Why Varnish Rocks (and details on Boston training)

We are big fans of Varnish Cache, the incredibly fast and flexible open-source, caching software. Varnish delivers a significant fraction of the content for our Acquia Hosting and Drupal Gardens users.

Traffic spikes often occur when a widely read site links to a page on your site. Varnish shines in this scenario. Since those page requests are usually anonymous and limited to just a few URLs, Varnish can deliver these pages directly and the requests are never passed through to the back-end web server and database. Of course, there are a few Drupal configuration gotchas to make this work in practice (see below).

Here's what I like about Varnish:

  1. Speed: The core C engine is extremely fast and efficient. The Varnish team just blogged about achieving 275,000 HTTP requests per second!
  2. Configurable: Varnish really stands apart from its peers with its rich configuration language (VCL). With VCL, you can specify rules for every part of the pipeline based on any HTTP header. We've used VCL to cache distinct pages based on browser type, to implement edge side includes (ESI), to combine caches across multiple URLs, and to ignore specific cookies. To make this fast, Varnish translates VCL into C which it then compiles and executes. Even complex rule sets don't significantly slow response time.
  3. Supported, Open Source: It's open source, which we love. Plus, there is a strong dev and support team behind it which makes my job easier when we run into the inevitable snafus. Varnish Software is an Acquia Technology Partner.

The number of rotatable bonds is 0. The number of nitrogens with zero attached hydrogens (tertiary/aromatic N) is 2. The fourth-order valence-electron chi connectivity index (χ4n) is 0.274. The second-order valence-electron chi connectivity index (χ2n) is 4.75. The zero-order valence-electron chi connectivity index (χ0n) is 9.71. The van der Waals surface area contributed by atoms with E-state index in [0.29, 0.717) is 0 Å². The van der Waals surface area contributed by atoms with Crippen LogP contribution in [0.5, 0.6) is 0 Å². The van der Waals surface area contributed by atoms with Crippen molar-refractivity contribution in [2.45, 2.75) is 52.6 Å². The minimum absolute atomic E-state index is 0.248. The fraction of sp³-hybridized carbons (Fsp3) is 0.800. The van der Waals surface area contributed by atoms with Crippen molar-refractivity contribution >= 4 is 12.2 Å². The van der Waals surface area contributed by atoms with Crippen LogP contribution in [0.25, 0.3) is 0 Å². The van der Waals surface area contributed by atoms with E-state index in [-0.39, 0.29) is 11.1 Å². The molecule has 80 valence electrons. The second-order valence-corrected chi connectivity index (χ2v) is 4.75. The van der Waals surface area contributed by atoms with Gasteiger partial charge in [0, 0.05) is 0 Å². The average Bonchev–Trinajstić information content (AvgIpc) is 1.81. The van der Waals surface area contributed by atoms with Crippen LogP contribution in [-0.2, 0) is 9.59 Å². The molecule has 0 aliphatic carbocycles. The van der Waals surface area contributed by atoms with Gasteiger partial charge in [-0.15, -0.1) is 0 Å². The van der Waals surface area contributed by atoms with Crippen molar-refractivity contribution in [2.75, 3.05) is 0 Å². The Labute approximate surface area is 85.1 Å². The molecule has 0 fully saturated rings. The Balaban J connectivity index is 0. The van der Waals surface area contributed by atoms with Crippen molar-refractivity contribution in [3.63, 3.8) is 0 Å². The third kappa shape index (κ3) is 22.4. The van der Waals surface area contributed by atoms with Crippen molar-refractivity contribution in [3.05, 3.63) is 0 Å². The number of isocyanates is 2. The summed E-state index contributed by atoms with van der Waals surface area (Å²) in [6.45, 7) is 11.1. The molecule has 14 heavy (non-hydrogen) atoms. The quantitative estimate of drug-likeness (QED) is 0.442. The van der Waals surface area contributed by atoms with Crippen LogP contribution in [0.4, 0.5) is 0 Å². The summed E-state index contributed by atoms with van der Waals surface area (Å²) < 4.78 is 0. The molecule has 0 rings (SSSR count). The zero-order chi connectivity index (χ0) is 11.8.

Boston Training Class
For anyone in the Boston area, we invite you to attend the Varnish Training Class we are hosting in our offices next Monday and Tuesday (Nov 1-2). It's taught by senior Varnish engineer, Kristian Lyngstøl, and goes quite deep on how to configure Varnish. Check it out and register here.

Using Drupal with Varnish
By default, Varnish doesn't cache pages when cookies are set. Alas, out-of-the-box all versions of Drupal prior to D7 set a SESS cookie. To work around this limitation, I recommend installing the PressFlow extensions which disable the SESS cookie for anonymous sessions. Fortunately, Drupal 7 corrects the problem and doesn't set SESS cookies for anonymous page requests. Watch out for other sources of cookies. Quite a few Drupal modules and javascript-based marketing plugins (e.g., Google Analytics, Omniture, Woopra, etc.) also set cookies which cause cache misses.

Varnish dramatically speeds up cacheable pages. It's configurability can't be beat. If you're building a high-traffic Drupal site, consider including Varnish in your hosting stack.